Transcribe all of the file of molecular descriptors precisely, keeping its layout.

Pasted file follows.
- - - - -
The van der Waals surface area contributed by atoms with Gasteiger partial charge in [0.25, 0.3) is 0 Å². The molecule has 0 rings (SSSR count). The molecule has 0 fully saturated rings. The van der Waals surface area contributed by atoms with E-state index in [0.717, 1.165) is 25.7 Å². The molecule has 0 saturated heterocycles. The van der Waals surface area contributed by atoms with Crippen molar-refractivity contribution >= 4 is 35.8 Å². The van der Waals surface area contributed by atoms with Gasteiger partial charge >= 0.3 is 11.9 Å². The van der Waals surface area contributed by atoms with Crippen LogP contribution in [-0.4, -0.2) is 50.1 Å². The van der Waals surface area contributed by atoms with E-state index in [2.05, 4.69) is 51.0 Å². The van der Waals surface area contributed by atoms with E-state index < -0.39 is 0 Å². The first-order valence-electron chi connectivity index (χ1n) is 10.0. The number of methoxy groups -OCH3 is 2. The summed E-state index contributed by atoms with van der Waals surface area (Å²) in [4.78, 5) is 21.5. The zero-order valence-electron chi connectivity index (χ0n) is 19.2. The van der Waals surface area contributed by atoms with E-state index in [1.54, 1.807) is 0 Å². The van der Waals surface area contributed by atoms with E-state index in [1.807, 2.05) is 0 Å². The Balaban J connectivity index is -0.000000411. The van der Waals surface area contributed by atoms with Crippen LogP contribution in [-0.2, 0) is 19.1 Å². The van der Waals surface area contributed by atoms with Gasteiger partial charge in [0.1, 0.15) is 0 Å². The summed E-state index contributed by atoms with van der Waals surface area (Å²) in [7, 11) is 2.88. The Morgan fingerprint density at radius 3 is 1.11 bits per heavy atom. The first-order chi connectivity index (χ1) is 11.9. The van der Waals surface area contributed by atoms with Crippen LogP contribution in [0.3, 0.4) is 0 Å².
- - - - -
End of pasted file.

The van der Waals surface area contributed by atoms with Gasteiger partial charge in [0.25, 0.3) is 0 Å². The molecule has 0 rings (SSSR count). The molecule has 0 fully saturated rings. The van der Waals surface area contributed by atoms with E-state index in [0.717, 1.165) is 25.7 Å². The molecule has 0 saturated heterocycles. The van der Waals surface area contributed by atoms with Crippen molar-refractivity contribution >= 4 is 35.8 Å². The van der Waals surface area contributed by atoms with Gasteiger partial charge >= 0.3 is 11.9 Å². The van der Waals surface area contributed by atoms with Crippen LogP contribution in [-0.4, -0.2) is 50.1 Å². The van der Waals surface area contributed by atoms with E-state index in [2.05, 4.69) is 51.0 Å². The van der Waals surface area contributed by atoms with E-state index < -0.39 is 0 Å². The first-order valence-electron chi connectivity index (χ1n) is 10.0. The number of methoxy groups -OCH3 is 2. The summed E-state index contributed by atoms with van der Waals surface area (Å²) in [4.78, 5) is 21.5. The zero-order valence-electron chi connectivity index (χ0n) is 19.2. The van der Waals surface area contributed by atoms with E-state index in [1.54, 1.807) is 0 Å². The van der Waals surface area contributed by atoms with E-state index in [1.807, 2.05) is 0 Å². The Balaban J connectivity index is -0.000000411. The van der Waals surface area contributed by atoms with Crippen LogP contribution in [-0.2, 0) is 19.1 Å². The van der Waals surface area contributed by atoms with Gasteiger partial charge in [0.1, 0.15) is 0 Å². The summed E-state index contributed by atoms with van der Waals surface area (Å²) in [7, 11) is 2.88. The Morgan fingerprint density at radius 3 is 1.11 bits per heavy atom. The first-order chi connectivity index (χ1) is 11.9. The van der Waals surface area contributed by atoms with Crippen LogP contribution in [0.3, 0.4) is 0 Å².